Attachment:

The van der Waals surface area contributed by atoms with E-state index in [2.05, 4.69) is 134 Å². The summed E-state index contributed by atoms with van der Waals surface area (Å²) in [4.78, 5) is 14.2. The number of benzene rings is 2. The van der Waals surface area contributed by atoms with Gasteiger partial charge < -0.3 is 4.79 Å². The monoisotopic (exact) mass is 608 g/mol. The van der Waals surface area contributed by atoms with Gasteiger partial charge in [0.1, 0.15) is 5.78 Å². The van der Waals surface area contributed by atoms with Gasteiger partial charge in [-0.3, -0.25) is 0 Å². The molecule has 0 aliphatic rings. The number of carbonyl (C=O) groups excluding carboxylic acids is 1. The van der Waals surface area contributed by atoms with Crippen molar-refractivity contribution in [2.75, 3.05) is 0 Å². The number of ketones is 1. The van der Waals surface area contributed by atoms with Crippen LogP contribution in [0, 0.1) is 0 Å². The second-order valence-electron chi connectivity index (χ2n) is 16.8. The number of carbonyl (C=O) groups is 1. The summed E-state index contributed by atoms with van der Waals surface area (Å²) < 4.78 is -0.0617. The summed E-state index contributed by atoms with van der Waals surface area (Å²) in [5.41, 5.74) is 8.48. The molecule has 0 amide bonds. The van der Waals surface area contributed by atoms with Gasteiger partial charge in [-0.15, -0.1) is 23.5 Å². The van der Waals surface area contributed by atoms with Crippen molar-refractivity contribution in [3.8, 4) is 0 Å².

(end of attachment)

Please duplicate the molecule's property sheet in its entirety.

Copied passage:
The van der Waals surface area contributed by atoms with E-state index in [2.05, 4.69) is 134 Å². The summed E-state index contributed by atoms with van der Waals surface area (Å²) in [4.78, 5) is 14.2. The number of benzene rings is 2. The van der Waals surface area contributed by atoms with Gasteiger partial charge < -0.3 is 4.79 Å². The monoisotopic (exact) mass is 608 g/mol. The van der Waals surface area contributed by atoms with Gasteiger partial charge in [0.1, 0.15) is 5.78 Å². The van der Waals surface area contributed by atoms with Gasteiger partial charge in [-0.3, -0.25) is 0 Å². The molecule has 0 aliphatic rings. The number of carbonyl (C=O) groups excluding carboxylic acids is 1. The van der Waals surface area contributed by atoms with Crippen molar-refractivity contribution in [2.75, 3.05) is 0 Å². The number of ketones is 1. The van der Waals surface area contributed by atoms with Crippen LogP contribution in [0, 0.1) is 0 Å². The second-order valence-electron chi connectivity index (χ2n) is 16.8. The number of carbonyl (C=O) groups is 1. The summed E-state index contributed by atoms with van der Waals surface area (Å²) < 4.78 is -0.0617. The summed E-state index contributed by atoms with van der Waals surface area (Å²) in [5.41, 5.74) is 8.48. The molecule has 0 amide bonds. The van der Waals surface area contributed by atoms with Gasteiger partial charge in [-0.15, -0.1) is 23.5 Å². The van der Waals surface area contributed by atoms with Crippen molar-refractivity contribution in [3.8, 4) is 0 Å².